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Spanish Broadcasting sues Clear Channel

Spanish Broadcasting System Wednesday announced that it is seeking $1.5 billion in actual and compensatory damages from radio giant Clear Channel Communications Inc., which the Spanish-language broadcaster has accused of
interfering with its public offering in 1999 and with some sales relationships.

In a supplemental filing to a lawsuit
filed in June, SBS charged that the country's largest station group
scuttled negotiations that could have led to a merger between it and Hispanic Broadcasting Corp.

Instead, HBC was "required" to enter a merger agreement with
Univision Communications Inc.

The supplemental filing also appeared to be an attempt to tar Clear Channel's
auditor by stating that HBC -- which allegedly used the same outside auditor
as Clear Channel -- has not complied with new accounting rules by writing goodwill
acquired from previous mergers off HBC's books.

Goodwill is the difference between the price paid for a company and the
actual value of its assets. Charging off goodwill can significantly reduce a
company's earnings.

The latest filing also accused Clear Channel employees of defacing SBS property by spray-painting obscene and pornographic messages on the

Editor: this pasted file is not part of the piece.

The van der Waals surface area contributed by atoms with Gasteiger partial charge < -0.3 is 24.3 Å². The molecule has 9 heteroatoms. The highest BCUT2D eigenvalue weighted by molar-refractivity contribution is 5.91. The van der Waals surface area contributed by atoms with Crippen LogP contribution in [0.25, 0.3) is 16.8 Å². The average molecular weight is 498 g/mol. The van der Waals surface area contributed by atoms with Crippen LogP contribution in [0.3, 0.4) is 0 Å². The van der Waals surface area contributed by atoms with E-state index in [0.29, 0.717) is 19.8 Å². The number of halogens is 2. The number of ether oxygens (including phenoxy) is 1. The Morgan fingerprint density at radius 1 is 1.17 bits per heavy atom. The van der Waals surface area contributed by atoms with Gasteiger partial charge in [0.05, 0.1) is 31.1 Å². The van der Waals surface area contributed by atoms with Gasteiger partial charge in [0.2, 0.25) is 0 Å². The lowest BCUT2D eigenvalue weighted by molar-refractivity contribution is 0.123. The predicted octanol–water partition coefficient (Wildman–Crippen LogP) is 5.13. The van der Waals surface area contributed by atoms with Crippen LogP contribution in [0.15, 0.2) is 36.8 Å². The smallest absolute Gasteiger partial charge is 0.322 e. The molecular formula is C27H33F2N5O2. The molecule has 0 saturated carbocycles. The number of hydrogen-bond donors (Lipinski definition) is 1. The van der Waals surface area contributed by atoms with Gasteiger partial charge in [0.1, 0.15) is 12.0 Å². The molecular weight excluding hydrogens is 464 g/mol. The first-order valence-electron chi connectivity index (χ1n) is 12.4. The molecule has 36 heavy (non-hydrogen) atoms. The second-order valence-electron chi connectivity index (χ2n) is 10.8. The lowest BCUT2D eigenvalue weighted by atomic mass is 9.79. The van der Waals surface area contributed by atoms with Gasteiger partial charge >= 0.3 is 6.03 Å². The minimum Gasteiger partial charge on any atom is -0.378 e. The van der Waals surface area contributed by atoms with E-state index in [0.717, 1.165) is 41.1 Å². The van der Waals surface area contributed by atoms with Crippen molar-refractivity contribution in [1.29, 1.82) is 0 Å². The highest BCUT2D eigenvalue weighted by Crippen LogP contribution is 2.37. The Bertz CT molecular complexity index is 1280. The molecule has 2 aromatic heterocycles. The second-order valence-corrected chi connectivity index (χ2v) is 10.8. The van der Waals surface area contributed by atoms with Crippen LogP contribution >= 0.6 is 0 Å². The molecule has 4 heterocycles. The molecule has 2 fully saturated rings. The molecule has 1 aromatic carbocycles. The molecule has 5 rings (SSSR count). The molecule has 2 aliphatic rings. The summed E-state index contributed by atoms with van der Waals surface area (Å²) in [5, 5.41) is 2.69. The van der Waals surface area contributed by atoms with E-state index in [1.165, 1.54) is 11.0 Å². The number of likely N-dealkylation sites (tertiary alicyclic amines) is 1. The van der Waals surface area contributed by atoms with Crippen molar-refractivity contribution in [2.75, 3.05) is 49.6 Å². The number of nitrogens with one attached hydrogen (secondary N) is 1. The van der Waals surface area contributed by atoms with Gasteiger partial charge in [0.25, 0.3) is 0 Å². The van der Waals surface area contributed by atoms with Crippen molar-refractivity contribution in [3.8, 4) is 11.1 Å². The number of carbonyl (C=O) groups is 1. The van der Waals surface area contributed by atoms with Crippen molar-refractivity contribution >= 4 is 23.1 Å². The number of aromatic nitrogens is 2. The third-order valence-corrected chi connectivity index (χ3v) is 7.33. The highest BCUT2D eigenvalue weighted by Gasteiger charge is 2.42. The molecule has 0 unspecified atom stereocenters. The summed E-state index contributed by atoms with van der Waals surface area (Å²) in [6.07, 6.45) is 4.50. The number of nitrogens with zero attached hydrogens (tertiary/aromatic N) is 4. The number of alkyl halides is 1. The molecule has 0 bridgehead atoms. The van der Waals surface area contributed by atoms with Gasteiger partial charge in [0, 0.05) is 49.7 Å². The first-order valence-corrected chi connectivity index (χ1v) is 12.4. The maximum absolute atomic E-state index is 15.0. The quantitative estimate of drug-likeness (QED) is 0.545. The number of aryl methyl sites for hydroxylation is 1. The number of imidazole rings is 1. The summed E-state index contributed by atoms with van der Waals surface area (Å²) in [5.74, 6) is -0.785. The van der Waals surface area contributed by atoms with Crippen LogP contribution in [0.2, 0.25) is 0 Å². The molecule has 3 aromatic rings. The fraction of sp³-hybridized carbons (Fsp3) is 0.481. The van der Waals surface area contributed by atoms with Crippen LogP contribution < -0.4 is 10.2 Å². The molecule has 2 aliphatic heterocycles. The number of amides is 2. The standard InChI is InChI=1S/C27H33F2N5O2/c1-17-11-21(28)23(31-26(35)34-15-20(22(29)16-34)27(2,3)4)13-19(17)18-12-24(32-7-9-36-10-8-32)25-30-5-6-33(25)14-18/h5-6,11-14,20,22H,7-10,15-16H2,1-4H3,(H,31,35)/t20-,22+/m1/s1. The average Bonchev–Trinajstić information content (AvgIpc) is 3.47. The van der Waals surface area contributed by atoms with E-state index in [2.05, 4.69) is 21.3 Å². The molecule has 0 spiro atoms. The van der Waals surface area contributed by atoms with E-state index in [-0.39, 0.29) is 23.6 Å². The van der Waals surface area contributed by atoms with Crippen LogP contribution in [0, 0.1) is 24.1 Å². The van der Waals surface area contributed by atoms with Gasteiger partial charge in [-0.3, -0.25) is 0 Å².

facilities of KPTI-FM Oakland, Calif.

High-profile lawyer David Boies is representing SBS in the suit.

Clear Channel officials would not comment on the latest allegations but announced
that they hired trial attorney Steve Susman to defend the company.

"This has to be the most shameless publicity stunt I've ever seen," Susman
said in a prepared statement. "SBS is nothing more than a sore loser in its
competition with HBC over the years in the Spanish-language radio market."

Last month, Clear Channel chief executive Lowry Mays called the original
charges "frivolous" and pledged to "fight vehemently to defend our position."

Last week, Clear Channel announced that it would replace radio-group head Randy Michaels and denied rumors that the company would be the latest
corporation caught in the wake of accounting scandals.